The UK Government might not call it a fiscal stimulus, and it is certainly not on the same scale as that announced in November. However, it is a significant countercyclical element that they are trying to address. Under devolution, of course, we can do things differently, and I defend that. However, the source of those Barnett consequentials should be a clear indication to us in Northern Ireland about what we should be doing. We should be investing in recovery in areas such as social housing, training and employment, energy efficiency, and renewable energy.
The real focus now shifts to the June monitoring round, which comes two months after the Budget. A good place to start would be to invest all the £116 million in economic recovery and to try to address the £123 million in savings elsewhere from public expenditure. That may not be a full rewrite of the Budget, but it would be a good place to start. My party believes that, in the first instance, the Executive should use that £123 million to start to address the cost of division. We will table our own paper on that shortly.
The DUP’s amendment in respect of efficiencies from Government —
It is not often that one gets the opportunity to follow such absolute and total drivel from other Members. We have heard absolute drivel from the SDLP Benches, and particularly expert drivel from the Ulster Unionist Benches. This House, and, more importantly, our people, deserve better. The people of Northern Ireland are entitled to be given a little bit of hope from their political and public representatives — regardless of where they sit in the House — during this time of economic turmoil, rather than the hell that some Members wish to serve up to them.
If an Ad Hoc Committee were established, we can clearly see the sort of talk that would be served up to us on a ritualistic, daily basis. That would consist of nothing but putting people through sheer wallowing in the mire in respect of how awful Northern Ireland is. We need to stand up to that and say that Northern Ireland has turned a corner and that it has opportunities. It is up to us, as public representatives, to point to that opportunity, to lead, and to bring our people out of the economic turmoil, which exists through no fault of our own, but is a consequence of the turmoil that the rest of the world is experiencing.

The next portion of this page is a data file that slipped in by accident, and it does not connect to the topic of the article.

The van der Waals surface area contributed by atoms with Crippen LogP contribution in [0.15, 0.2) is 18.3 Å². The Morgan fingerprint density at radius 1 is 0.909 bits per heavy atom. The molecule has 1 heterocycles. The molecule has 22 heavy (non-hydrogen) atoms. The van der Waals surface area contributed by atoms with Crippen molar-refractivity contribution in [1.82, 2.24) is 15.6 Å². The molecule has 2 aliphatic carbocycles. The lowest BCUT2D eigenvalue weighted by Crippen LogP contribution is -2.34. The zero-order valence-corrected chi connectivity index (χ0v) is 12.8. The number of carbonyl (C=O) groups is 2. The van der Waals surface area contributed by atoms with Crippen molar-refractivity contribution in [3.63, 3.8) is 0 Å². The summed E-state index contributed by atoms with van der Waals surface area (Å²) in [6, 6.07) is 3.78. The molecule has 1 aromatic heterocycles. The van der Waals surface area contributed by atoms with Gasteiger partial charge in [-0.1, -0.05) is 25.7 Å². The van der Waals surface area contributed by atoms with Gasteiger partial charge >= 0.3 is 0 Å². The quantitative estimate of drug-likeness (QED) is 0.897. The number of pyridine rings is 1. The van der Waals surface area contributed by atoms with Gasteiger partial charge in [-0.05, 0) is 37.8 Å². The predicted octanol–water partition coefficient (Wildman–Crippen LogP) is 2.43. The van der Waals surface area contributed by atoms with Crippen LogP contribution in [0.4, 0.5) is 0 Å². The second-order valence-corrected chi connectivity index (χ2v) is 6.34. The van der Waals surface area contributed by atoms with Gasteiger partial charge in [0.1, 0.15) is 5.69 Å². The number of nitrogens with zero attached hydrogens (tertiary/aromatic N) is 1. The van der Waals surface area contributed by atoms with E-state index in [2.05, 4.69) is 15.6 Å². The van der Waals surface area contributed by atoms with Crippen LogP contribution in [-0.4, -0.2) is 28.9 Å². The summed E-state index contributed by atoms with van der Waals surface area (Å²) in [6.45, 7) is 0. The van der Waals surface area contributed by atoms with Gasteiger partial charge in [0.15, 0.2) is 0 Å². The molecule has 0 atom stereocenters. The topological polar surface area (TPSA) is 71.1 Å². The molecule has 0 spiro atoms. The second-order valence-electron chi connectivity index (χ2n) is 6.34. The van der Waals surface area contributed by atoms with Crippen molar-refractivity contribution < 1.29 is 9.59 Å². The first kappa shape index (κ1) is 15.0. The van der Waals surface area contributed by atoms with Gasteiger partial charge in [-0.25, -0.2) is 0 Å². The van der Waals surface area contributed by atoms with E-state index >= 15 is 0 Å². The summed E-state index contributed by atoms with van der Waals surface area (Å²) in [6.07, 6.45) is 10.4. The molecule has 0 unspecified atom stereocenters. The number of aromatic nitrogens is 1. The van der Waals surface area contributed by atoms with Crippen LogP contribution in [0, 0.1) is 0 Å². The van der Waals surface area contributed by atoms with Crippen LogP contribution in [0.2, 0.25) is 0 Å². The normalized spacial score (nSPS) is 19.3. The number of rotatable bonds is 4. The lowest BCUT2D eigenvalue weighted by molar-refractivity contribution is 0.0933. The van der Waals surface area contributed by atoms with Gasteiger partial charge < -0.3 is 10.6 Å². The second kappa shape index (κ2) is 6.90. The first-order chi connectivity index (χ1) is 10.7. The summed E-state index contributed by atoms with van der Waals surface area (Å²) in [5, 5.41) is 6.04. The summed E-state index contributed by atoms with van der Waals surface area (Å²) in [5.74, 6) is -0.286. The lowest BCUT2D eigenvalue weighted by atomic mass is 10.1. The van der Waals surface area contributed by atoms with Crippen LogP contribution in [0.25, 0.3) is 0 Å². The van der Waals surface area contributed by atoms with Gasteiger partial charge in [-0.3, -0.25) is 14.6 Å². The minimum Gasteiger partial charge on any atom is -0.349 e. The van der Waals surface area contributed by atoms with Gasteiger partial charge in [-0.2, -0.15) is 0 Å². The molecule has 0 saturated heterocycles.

If any Member were to study the global economic climate, they would see that things are slowly changing. In today’s edition of the ‘Financial Times’, it is clear that all the economies of the world have turned a corner, with growth up in China, France, the United Kingdom and Germany. However, some Members are talking about how awful the situation is; they are saying, “woe is me”, and that the economy is at an end. Those parties have decided that they would like an Ad Hoc Committee to be established to allow them to continue to wallow in the past, but we owe our people more than that.
I looked to the SDLP’s ‘New Priorities in Difficult Times’ document for some stimulus, but it is not about priorities in difficult times; it is about the SDLP avoiding taking tough decisions now. Instead, the party wants to set up a Committee.
The SDLP states that it has shown that plenty can be done, but during Alasdair McDonnell’s 10-minute speech, he did not tell us about one thing that can be done. He also stated that we must revise the “flawed” Budget and the Programme for Government. Let me be absolutely clear: the Budget was supported by the SDLP’s Executive Minister. Indeed, in her guise as the “Iron Lady”, the Margaret of the SDLP said that it was a Thatcherite Budget, but then she melted and supported it, and gave it her full endorsement at the Executive. Although her party may cling to the pretence that it voted against the Budget, the truth of the matter is that it supported it where it counted — at the Executive — and it supports it every day by implementing the policies of that Executive.